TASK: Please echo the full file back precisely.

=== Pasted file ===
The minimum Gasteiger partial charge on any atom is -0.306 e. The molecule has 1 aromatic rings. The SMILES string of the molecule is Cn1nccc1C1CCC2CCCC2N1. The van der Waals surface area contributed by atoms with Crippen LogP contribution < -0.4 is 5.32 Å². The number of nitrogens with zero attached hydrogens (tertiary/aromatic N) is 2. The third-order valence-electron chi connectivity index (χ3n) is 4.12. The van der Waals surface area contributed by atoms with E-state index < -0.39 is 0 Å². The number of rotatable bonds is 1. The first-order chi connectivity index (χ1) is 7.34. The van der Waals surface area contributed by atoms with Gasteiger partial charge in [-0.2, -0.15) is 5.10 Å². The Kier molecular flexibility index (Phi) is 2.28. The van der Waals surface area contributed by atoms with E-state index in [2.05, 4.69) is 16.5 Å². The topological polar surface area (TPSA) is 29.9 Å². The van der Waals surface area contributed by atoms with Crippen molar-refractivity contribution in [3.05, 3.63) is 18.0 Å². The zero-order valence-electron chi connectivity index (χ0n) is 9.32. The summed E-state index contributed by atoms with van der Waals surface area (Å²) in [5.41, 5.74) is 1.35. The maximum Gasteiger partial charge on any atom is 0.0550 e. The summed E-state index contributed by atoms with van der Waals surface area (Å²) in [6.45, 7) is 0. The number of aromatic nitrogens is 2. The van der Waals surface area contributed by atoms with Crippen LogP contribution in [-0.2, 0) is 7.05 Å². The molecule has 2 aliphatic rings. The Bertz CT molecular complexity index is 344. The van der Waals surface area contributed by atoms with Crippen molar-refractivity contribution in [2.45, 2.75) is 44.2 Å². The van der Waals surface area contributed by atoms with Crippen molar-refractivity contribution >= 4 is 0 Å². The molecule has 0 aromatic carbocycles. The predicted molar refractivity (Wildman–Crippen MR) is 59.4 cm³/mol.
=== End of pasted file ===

The minimum Gasteiger partial charge on any atom is -0.306 e. The molecule has 1 aromatic rings. The SMILES string of the molecule is Cn1nccc1C1CCC2CCCC2N1. The van der Waals surface area contributed by atoms with Crippen LogP contribution < -0.4 is 5.32 Å². The number of nitrogens with zero attached hydrogens (tertiary/aromatic N) is 2. The third-order valence-electron chi connectivity index (χ3n) is 4.12. The van der Waals surface area contributed by atoms with E-state index < -0.39 is 0 Å². The number of rotatable bonds is 1. The first-order chi connectivity index (χ1) is 7.34. The van der Waals surface area contributed by atoms with Gasteiger partial charge in [-0.2, -0.15) is 5.10 Å². The Kier molecular flexibility index (Phi) is 2.28. The van der Waals surface area contributed by atoms with E-state index in [2.05, 4.69) is 16.5 Å². The topological polar surface area (TPSA) is 29.9 Å². The van der Waals surface area contributed by atoms with Crippen molar-refractivity contribution in [3.05, 3.63) is 18.0 Å². The zero-order valence-electron chi connectivity index (χ0n) is 9.32. The summed E-state index contributed by atoms with van der Waals surface area (Å²) in [5.41, 5.74) is 1.35. The maximum Gasteiger partial charge on any atom is 0.0550 e. The summed E-state index contributed by atoms with van der Waals surface area (Å²) in [6.45, 7) is 0. The number of aromatic nitrogens is 2. The van der Waals surface area contributed by atoms with Crippen LogP contribution in [-0.2, 0) is 7.05 Å². The molecule has 2 aliphatic rings. The Bertz CT molecular complexity index is 344. The van der Waals surface area contributed by atoms with Crippen molar-refractivity contribution in [2.45, 2.75) is 44.2 Å². The van der Waals surface area contributed by atoms with Crippen molar-refractivity contribution >= 4 is 0 Å². The molecule has 0 aromatic carbocycles. The predicted molar refractivity (Wildman–Crippen MR) is 59.4 cm³/mol.